Hey Arnold came, had a good run, and went; I personally think we missed a real opportunity by not adequately discussing the value of the urban youth this show quite accurately presented. While the main character, Arnold, was rather smaltzy for any child to be, the overall feel for the show was endearing. These were not the bratty, annoyingly precocious children that so often grace our Sleepless in Seattle’s and Jerry Maguire’s. These were real kids with real emotion issues, who struggled in schools named by number only, who played stickball and fooled around in the mud, who learned about themselves and their lot, not by escaping the urban landscape but by embracing it. When a character takes a city bus – public transportation! – and learns about the value of the people around her, that’s something real.

Neither of these shows contained a character from the country moving to the city and gaining a wholesome rebirth of the spirit (although I do think an episode of Hey Arnold did cover that). But what this does showcase is that places like New York, Los Angeles, Cleveland, Dallas, and, yes, even Detroit, can be rich with those moral instructions on life, love, and community that seem only regulated to areas that pits five miles of land between neighbors.

I don’t mean to harp on the rural communities, but films really need to start embracing the urban sprawl as containing those “values” that seem natural to rural or the occasional suburban world. Surely we can’t allow for PBS and Nickelodeon to be the only place that allow for such a viewpoint, one that uses the light-hearted, socially-interpreted media of puppetry and animation to appeal to kids, focusing on the values less as an artistic and narrative endeavor and more of a method to “educate” children. I would like the Jacksons, Roths, Tarantinos, Reitmans, and the many other directors, writers, and producers to look at the hustle and bustle of the asphalt jungle and, perhaps, find its own flow, its own community, its own wonder that can be passed along to audiences.


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My Writing Quest: Part 1 of a Billion

I will start providing more information concerning my developing writing career. The HORROR.

I recently began a much-stronger push to develop my writing. I guess you could call it my 2010 Resolution, although I resolved to do it pretty much last summer when I started this blog. I got a few fun gigs – I write this one, I write for Destructoid’s Community Blogs, and I’ve been pegged to write for a brand new video game site, Damnlag. (It’s still being coded, so it’s not quite ready yet.) I am also doing reviews for Wildsound Filmmaking, an atrociously designed website that, at the very least, allows me to watch some classic horror films (and pays). Some rock (The Fly), some do not (The Black Scorpion). I’m putting together a portfolio and even made some business cards.

Also, screenplays are in the works. I suppose I should tell you what I have: technically, I have three full-length features “done”. Two I had to do in college (and I probably won’t touch them ever again), and one I recently did for Coverage Ink (more on that in a second). I also have written two full-length fan-scripts based on some video game properties. Why? Two reasons: one, I wanted to test my abilities at adaptations, and even though they won’t sell, it still pushes my skillset as a writer. Two, I wanted to see if it was really that hard and complex to scribe a decent screenplay from a game. (Conclusion: It is, but it helps being a fan of the game as well as understanding the nuances of storytelling. Also, taking the time to think about it.) That’s 5 nearly-120 pages scripts. Huh.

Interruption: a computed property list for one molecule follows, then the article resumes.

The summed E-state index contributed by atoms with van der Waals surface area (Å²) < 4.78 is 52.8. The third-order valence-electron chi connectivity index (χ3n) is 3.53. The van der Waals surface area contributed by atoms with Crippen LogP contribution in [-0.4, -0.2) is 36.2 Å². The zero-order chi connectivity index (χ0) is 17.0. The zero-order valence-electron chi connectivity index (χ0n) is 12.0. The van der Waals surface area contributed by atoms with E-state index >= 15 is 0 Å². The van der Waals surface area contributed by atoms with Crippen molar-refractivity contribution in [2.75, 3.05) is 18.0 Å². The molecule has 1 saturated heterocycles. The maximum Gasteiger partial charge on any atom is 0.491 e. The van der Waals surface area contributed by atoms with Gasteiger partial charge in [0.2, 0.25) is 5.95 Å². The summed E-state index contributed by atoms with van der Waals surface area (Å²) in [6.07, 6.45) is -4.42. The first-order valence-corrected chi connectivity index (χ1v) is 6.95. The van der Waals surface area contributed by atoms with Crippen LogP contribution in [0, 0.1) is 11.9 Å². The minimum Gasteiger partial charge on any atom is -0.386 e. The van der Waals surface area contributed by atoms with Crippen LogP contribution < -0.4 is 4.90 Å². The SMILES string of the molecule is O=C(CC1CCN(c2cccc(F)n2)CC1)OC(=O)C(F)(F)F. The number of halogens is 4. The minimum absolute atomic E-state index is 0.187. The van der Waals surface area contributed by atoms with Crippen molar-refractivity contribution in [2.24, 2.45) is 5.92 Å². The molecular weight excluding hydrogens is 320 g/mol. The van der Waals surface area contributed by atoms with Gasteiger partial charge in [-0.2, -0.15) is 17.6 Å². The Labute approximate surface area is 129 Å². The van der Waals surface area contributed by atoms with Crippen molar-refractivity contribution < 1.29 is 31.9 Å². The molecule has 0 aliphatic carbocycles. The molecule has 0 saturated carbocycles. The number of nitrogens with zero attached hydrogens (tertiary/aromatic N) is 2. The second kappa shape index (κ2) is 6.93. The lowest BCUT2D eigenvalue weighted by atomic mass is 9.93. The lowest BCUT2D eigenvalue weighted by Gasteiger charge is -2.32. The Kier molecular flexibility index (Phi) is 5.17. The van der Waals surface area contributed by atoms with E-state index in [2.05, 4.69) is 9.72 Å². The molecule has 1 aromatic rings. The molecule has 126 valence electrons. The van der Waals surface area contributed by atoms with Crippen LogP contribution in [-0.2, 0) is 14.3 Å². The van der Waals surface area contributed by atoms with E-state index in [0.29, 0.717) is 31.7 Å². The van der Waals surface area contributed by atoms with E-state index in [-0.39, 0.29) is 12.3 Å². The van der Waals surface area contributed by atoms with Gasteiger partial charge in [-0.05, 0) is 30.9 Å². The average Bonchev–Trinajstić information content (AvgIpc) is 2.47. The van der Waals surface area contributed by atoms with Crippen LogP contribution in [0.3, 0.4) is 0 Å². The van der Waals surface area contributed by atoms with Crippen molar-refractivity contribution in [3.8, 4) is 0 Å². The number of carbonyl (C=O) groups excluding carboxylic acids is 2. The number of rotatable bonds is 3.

In addition, I wrote six episodes of an animated sitcom. Now, animated shows aren’t usually written so much as the ideas are tossed around until they’re defined enough for storyboarding. But some sources seem to suggest that the teleplay for cartoons are becoming more and more necessary. Given that this show is more attuned to Futurama (I’m actually pitching it as Johnny Bravo meets Futurama), it’s more about character-humor than the other types, although I do use a number of physical, timing, word, and cutaway gags. I wanna commission some concept art soon.

(An aside: one of my biggest revelations was how much I adore the animated/video game-y stories, with huge, creative worlds, wacky characters, and practically limitless borders. Once I got away from ideas of people doing stuff that people do, it really improved my drive and makes writing what it should always be: fun. I’d love to be able to write something with the heart of a Pixar film, but if only make it to the level of a high-valued Dreamworks film, hell, I’d take it. THIS site really solidified my drive.)

As for Coverage Ink: in the summer, I entered a contest called the CSOpen, a three-week adventure where you had to write 5-page scenes based on premises that were provided for you. The trick was, each round had a shortened time-frame. I made it to the final round, but failed to put together a decent submission with the required 3 hours. Yet, my second submission was really good, and I ended up pushing it out into a full length. Coverage Ink, the sponsor of the CSOpen, offered coverage service at a discount, so I went ahead and submitted it, JUST to see where it and I stack against the competition. I have a bit of faith in how it turned out, but I have to expect a PASS just to maintain some realism. I’ll know the results this weekend. I’m nervous as hell.

We will see. I’ll be heading out to LA for a week, getting a taste of the town and perhaps a bit of networking? We’ll see what happens.


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1965 version of "It's on."

1965 version of "It's on."

A Charlie Brown Christmas – (1965)

Director: Bill Melendez